Latour, on the other hand, is shown to be self-contradictory, in his principles as well as in his deeds, as well as more interested in words and concepts than sociological facts.

The book’s fourth chapter “The Realm of Idle Phrases: Postmodernism, Literary Theory, and Cultural Criticism” takes on exactly those three–essentially equivalent–juggernauts which, in turn, are closely related to cultural constructivism. While reading the book, I was even rather surprised that Gross and Levitt did not group cultural constructivism with postmodernism and the other two schools of thought. If I understood correctly, the main distinction is one of the academic Department to which the “academic leftist” belongs: Sociology Departments are the harbour for cultural constructivism, a rather more formal idea which sees science as sustained by political and economic power, while Literature Departments are the general quarters of postmodernism, a more ill-defined notion where the focus is shifted on “language games”. That emphasis on language is beautifully summed up by the following passage, found early in the chapter:

The idea that close attention to the words, tropes, and rhetorical postures of a culture gives one transmutative power over that culture finds acceptance for a number of reasons. First of all, it shifts the game of politics to the home turf of those who by inclination and training are clever with words, disposed to read texts with minute attention and to attend to the higher-order resonances of language. At the same time, it allows scholars of a certain stamp to construe the pursuit of their most arcane interests as a defiantly political act against the repressive structures of society. This is exhilarating: it is radicalism without risk. It does not endanger careers but rather advances them. […]

One startling aspect of postmodernist thought is its belief in its own omnicompetence. It pronounces with supreme confidence on all aspects of human history, politics and culture. […] Postmodernism is, among other things, a device for amplifying the special insights of a narrow area of literary criticism or rhetorical analysis into a methodology for making judgments of the entire cultural spectrum.

Necessarily, this entails intellectual coarseness. The confidence of the postmodern cultural critic is the confidence of a generalizer who excuses himself from many of the usual obligations of erudition. Under this dispensation, a wide variety of disciplines may be addressed and pronounced upon without requiring a detailed familiarity with the facts and logic around which they are organized. A recent article by Heather MacDonald wryly analyzes this phenomenon, which, in its most impudent form, generates scholarly essays that seem to have as their subject everything in general and nothing in particular […].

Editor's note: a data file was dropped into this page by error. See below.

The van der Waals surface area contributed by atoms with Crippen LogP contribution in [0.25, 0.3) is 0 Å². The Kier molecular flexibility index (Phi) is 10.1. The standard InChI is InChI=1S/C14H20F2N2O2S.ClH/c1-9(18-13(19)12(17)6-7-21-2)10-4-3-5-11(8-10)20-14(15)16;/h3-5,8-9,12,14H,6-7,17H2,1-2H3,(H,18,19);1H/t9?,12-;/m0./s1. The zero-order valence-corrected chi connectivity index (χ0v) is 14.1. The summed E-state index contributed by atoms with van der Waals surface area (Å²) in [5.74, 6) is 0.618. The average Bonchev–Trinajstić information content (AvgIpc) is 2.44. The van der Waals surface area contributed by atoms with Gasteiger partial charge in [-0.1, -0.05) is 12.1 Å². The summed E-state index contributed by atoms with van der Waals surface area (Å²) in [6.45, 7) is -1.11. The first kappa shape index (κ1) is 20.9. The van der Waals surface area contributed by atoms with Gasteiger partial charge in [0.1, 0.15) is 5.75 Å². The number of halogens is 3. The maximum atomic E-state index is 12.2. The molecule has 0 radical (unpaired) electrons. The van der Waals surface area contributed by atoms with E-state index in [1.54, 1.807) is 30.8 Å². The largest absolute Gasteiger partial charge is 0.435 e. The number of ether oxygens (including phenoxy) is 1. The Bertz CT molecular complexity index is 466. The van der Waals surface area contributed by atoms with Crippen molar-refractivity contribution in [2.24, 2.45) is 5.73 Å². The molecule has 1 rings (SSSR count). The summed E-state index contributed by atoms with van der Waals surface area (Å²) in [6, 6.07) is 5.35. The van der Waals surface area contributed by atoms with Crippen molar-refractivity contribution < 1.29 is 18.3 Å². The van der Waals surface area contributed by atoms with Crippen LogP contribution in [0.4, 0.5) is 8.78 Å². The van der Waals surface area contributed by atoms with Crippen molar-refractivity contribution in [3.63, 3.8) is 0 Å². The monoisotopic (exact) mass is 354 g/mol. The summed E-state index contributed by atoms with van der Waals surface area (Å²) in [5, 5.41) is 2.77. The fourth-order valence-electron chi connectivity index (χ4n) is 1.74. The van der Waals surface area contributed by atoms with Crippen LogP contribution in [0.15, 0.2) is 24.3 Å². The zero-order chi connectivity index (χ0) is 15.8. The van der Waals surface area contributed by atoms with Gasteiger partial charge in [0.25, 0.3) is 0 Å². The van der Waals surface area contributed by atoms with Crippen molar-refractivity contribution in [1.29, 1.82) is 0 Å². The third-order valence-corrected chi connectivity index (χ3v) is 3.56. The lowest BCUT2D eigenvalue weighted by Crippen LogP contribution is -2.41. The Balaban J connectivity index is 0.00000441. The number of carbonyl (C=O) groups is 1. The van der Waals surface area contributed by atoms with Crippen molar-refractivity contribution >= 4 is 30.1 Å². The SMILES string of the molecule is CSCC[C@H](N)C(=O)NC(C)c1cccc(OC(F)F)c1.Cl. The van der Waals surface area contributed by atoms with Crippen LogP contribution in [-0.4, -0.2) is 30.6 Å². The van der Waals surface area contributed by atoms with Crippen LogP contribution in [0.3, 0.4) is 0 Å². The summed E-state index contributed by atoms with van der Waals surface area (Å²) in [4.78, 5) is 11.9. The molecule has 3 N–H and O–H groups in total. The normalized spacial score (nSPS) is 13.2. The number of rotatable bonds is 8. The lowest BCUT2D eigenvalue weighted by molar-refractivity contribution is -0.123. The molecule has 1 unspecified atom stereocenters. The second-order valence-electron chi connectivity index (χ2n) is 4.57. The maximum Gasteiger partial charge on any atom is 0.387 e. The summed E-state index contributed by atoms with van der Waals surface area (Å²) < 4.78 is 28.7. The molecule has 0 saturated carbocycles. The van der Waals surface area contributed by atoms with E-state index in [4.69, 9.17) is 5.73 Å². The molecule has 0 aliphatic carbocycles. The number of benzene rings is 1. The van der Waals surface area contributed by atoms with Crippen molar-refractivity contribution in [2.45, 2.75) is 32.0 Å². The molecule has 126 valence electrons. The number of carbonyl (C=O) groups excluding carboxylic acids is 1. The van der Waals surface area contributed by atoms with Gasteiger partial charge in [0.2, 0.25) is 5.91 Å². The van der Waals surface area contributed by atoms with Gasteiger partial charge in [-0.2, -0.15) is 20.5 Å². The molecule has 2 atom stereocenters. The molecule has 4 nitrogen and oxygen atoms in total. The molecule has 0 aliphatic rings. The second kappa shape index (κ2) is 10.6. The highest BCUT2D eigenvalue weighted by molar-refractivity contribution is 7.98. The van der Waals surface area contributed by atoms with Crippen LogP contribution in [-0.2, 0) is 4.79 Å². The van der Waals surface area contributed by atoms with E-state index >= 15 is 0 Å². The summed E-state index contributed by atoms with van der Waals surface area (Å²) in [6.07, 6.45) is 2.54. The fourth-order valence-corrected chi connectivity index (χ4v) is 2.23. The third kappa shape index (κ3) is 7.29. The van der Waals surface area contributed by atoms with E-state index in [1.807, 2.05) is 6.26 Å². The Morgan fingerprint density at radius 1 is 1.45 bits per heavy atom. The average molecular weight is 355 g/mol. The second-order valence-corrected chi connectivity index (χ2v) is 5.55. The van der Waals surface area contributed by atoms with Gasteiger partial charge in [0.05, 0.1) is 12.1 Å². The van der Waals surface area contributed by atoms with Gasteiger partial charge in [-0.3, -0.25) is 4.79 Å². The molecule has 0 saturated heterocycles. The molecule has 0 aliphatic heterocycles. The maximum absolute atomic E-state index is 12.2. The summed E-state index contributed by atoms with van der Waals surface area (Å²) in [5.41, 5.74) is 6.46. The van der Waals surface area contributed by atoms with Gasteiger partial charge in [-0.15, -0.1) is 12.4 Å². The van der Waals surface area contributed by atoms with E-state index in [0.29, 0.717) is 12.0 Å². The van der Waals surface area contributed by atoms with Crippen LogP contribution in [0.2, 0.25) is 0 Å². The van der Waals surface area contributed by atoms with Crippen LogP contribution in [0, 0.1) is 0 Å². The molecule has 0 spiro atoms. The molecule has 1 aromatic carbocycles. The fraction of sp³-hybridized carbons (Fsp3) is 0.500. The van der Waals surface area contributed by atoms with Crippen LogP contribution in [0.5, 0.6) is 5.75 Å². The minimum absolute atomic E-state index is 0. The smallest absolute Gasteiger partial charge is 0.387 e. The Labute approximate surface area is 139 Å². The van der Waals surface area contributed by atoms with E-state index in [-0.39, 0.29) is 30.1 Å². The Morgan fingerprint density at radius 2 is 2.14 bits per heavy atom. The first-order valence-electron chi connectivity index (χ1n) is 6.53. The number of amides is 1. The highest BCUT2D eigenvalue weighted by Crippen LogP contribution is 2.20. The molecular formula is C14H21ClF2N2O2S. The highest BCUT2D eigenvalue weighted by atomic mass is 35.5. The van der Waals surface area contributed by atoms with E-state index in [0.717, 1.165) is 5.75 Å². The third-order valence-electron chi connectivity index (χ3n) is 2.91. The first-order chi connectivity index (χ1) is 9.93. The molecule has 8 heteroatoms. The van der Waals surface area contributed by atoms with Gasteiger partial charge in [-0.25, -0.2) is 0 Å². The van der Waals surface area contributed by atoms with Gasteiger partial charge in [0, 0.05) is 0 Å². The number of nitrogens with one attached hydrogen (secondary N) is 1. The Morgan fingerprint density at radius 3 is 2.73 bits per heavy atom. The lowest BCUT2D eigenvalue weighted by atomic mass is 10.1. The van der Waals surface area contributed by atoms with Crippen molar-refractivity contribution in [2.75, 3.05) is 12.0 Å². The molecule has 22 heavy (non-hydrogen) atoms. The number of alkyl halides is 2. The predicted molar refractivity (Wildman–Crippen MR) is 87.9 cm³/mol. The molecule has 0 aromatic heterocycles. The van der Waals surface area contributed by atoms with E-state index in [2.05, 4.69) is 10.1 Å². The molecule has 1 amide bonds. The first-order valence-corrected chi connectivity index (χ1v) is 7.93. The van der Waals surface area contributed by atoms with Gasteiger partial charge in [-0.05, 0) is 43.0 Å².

The rest of the chapter is chiefly devoted to how postmodernists, to different extents, try to make science a language game, a mere metaphor. The interplay with cultural constructivism is apparent throughout, and especially in passages where the authors examine such writings as those of Andrew Ross, who apparently has lamented the relegation of New Age and the “paranormal” to pseudoscience, arguing that this hierarchy is a social construct. And of course, no full-length work on postmodernism and science would be complete without a refutation of the nonsense that has been written on chaos theory. Higher Superstition is no exception, and takes to task Steven Best and N. Katherine Hayles for the frivolity and incompetence with which they wrote about chaos when trying to claim it–a recurring trope–as the best example of “postmodern science”.

I am still impressed that the book’s longest chapter, its fifth one, is the one about feminism. “Auspicating Gender” is a whopping forty-two pages long. With a look at how an authoritarian, ultra-ideological brand of feminism has reached hegemonic status in many humanities Departments–not to say university campuses altogether–in North America (more about that in my next post), one can only praise Gross and Levitt’s visibly large concern as visionary. The immense relevance of their discussion of feminism in 2015, though, seems more due to the fact that feminism’s power grab was already well under way in 1994, rather than to any special foresight on the part of the authors. Gross and Levitt open the chapter with the sentence “American universities have adopted feminism” and spend most of the remainder of the chapter to provide examples for this claim. Their diagnosis of how academic feminism picks a new target–mathematics education is an example they give, a more recent one with which I am familiar is militant secularism in the US–, complains that it is inherently biased and sexist, and proceed to demand that it be made to conform with the dogmas of feminism, is eerily adequate to describe recent events. Write Gross and Levitt:

Metaphor mongering is the principal strategy of much feminist criticism of science. It is invoked to accomplish what analysis of actual ideas will not. “Toward a Feminist Algebra” is a particularly childish example of this […]. The worst thing about this paper […] lies […] in the fact that that the ultimate aim of the authors is not really to advocate devices for improving the mathematical education of women and other disempowered classes. Rather, one finally discovers, the purpose is to justify the use of mathematics classrooms as chapels of feminist orthodoxy. The purpose of the carefully tailored feminist language and imagery is not primarily to build the self-confidence of woman students, but rather to convert problems and examples into parables of feminist rectitude. […] Campbell and Campbell-Wright really want mathematics instructors to act as missionaries for a narrow, self-righteous feminism.